Greece's "big four" banks made solid progress in the second quarter of 2019 on two problem areas that have loomed large since the 2009 global financial crisis: high levels of nonperforming loans and a weak deposit base.
National Bank of Greece SA, Piraeus Bank SA, Eurobank Ergasias SA and Alpha Bank AE all reported a reduction in toxic loans and an increase in deposits during the period, which industry observers say bodes well for the recovery of the country's troubled financial sector.
NPL reduction: a Herculean task
Greece still has the highest NPL ratio in the EU, at 41.41% as of the end of the first quarter of 2019, according to the European Banking Authority, although this is down from a peak of 47.1% at the end of September 2016. The country's NPL pile stood at €84.3 billion as of the end of the first quarter.
Of the big four, Piraeus Bank has the highest level of gross impaired loans — €26.7 billion as of the end of the second quarter, down from €28.0 billion at the end of 2018.
So far in 2019, Greek banks have tackled their NPL problem using a mix of portfolio sales, auctions of foreclosed homes, restructuring of soured debt and — in the case of Piraeus — a partnership with a large international loan servicer.
All of these are "positive steps in the right direction," Jakob Suwalski, sovereign analyst for Greece at Scope Ratings, said in an email. In particular, securitization of NPLs looks set to be a useful tool in getting bad loans off Greek banks' balance sheets quickly and efficiently, freeing them up to return to lending, he added.
Eurobank took the plunge in June this year with the securitization of €2 billion of nonperforming residential mortgage loans, dubbed Project Pillar.
Nikolaos Antypas, a lecturer in finance at Henley Business School, University of Reading, said he thinks banks are reducing NPLs at a "commendable" pace.
"In general, bankers are self-motivated with respect to offloading bad loans so that they can seek new customers and projects," he said in an email.
But Greece's NPL ratio is still well above those of other European banking sectors such as Spain, Portugal, Ireland and Italy, all of which battled with stubbornly high levels of soured debt in the wake of the global financial crisis — much of it linked to real estate.
The volume of NPLs in Italy — roughly €145 billion — dwarfs that of Greece, but the former's NPL ratio of 8.25% at the end of the first quarter is much lower since its banking system dwarfs that of Greece, and performing loans outnumber the nonperforming ones.
Deposit growth and the end of capital controls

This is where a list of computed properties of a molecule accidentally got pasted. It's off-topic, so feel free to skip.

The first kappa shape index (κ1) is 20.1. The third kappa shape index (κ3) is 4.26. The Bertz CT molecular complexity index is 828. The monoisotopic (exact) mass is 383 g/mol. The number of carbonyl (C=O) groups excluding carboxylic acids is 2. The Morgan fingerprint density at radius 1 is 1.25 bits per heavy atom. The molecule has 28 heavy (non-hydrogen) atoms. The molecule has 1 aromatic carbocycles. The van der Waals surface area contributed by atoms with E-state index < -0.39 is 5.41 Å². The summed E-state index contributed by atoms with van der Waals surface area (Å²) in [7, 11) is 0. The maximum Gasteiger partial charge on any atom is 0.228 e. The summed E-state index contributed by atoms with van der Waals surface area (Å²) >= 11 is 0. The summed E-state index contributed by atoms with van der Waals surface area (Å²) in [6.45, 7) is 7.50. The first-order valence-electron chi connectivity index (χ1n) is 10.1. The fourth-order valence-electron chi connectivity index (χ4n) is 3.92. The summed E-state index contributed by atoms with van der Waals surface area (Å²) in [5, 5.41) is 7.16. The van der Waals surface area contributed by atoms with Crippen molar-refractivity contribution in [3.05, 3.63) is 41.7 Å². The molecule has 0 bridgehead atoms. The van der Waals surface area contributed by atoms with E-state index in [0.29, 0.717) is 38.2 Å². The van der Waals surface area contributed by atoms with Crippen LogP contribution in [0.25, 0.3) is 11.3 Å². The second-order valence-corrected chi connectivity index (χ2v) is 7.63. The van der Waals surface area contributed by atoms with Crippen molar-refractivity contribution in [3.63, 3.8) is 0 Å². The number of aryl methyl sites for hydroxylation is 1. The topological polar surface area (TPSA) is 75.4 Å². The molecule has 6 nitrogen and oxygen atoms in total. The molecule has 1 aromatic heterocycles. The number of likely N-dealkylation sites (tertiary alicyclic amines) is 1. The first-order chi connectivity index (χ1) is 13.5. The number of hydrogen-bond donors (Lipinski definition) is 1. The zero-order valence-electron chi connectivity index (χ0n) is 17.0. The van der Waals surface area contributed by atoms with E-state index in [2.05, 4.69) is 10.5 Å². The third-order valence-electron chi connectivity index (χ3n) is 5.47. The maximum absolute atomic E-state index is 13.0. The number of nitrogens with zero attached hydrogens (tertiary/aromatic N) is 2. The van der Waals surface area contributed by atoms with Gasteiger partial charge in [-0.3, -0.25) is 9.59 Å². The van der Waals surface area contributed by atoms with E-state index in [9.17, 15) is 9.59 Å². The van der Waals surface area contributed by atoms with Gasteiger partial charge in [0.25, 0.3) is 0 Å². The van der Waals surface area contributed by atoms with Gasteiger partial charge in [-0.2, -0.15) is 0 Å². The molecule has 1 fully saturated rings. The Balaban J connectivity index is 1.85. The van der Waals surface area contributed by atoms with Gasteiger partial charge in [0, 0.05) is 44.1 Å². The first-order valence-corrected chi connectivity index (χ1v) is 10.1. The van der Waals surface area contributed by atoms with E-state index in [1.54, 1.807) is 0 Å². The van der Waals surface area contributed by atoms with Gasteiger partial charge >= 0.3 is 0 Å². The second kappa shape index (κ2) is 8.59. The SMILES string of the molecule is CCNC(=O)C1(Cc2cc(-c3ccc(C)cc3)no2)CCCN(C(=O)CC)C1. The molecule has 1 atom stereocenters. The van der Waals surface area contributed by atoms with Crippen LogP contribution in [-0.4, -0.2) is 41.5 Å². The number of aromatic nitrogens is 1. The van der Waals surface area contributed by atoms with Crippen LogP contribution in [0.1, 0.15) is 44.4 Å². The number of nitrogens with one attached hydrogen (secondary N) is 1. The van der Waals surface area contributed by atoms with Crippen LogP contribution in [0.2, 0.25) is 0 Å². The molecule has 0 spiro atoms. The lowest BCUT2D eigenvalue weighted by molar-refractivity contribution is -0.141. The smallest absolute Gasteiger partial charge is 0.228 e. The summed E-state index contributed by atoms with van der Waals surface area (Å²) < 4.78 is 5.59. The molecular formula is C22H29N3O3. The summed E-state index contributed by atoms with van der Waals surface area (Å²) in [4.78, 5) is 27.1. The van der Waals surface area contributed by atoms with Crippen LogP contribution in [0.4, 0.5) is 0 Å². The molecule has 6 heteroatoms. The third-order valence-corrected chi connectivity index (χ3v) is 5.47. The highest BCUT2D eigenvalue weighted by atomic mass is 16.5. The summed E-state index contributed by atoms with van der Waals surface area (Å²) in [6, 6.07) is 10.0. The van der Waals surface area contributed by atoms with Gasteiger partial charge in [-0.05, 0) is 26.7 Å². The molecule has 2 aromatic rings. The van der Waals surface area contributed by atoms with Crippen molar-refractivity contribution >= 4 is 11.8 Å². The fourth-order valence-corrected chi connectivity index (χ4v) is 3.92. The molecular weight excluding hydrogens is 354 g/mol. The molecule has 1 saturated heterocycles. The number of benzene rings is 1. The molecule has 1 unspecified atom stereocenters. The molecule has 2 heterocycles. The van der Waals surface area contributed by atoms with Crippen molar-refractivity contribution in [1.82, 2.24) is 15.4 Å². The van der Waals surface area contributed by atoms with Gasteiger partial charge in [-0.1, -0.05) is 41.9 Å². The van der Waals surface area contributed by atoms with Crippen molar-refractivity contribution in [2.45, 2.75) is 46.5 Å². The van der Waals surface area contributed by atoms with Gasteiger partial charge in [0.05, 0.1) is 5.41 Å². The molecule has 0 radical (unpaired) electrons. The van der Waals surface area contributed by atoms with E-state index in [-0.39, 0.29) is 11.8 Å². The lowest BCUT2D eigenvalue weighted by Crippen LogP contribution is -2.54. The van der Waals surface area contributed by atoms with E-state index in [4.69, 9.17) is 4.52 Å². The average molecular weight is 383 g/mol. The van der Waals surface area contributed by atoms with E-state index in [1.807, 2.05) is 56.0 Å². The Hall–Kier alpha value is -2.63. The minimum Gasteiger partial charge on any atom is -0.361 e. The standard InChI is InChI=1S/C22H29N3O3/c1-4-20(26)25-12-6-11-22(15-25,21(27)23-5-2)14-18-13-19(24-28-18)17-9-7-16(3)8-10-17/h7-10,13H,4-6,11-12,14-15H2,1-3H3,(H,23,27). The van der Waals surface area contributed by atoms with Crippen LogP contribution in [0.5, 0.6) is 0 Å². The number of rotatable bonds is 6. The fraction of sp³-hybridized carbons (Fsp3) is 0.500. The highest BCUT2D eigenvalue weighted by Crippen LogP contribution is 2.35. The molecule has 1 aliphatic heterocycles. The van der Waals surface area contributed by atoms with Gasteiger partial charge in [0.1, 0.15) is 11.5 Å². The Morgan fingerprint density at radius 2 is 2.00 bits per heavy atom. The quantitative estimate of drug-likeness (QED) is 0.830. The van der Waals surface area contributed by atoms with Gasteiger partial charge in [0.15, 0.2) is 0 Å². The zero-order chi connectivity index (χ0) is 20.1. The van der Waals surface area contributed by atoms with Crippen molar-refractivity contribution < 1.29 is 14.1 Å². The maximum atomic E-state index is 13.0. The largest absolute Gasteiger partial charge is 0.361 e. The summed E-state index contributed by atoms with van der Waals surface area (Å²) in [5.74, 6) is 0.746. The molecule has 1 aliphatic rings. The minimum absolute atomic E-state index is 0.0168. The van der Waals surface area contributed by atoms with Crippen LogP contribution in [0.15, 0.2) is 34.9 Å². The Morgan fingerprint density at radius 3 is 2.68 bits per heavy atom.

Capital flight was a major concern for Greek banks in the years following the global financial crisis, as businesses and individuals concerned about the fragility of the economy got their money out of the country. Deposits plummeted to €133.6 billion in April 2015, from €160.3 billion at the end of 2014.
The government imposed capital controls to stem the flow, imposing a daily withdrawal limit. The controls were lifted in their entirety on Sept. 1, 2019, in a move that central bank governor Yannis Stouranaras said marked "a return to normality and growing confidence."
Indeed, business and household deposits across the Greek banking sector rose in July for the fifth month in a row, according to the most recent data from the Greek central bank, increasing to €138.64 billion from €136.94 billion in June. All the major banks saw deposits increase in the second quarter, with Eurobank registering the biggest year-over-year rise.
The Greek economy relies mainly on domestic bank credit, rather than international capital markets, for financing economic activity, so sustained deposit growth has been a pre-condition for the complete lifting of capital controls, Suwalski said.
It appears that lifting the capital controls has not led to significant outflows, suggesting a stabilizing funding situation for Greek banks, he said.
Antypas said funds that have migrated to other asset classes, or overseas, are likely to return, and that "the seamless transfer of funds across businesses will stimulate economic activity, which may create domino effects on economic growth."
Increasing deposits have helped Greek banks increase their lending to the corporate sector, Suwalski said, although credit to private individuals has been contracting. It seems that deleveraging still has some way to go, he said.
As of July, the annual growth rate of credit to corporations extended by Greek banks stood at 2.8%, up from 2.2% a month previously, according to data from the Greek central bank. Credit to individuals and private nonprofit institutions had an annual growth rate in July at negative 2.3% compared with negative 2.0% the previous month.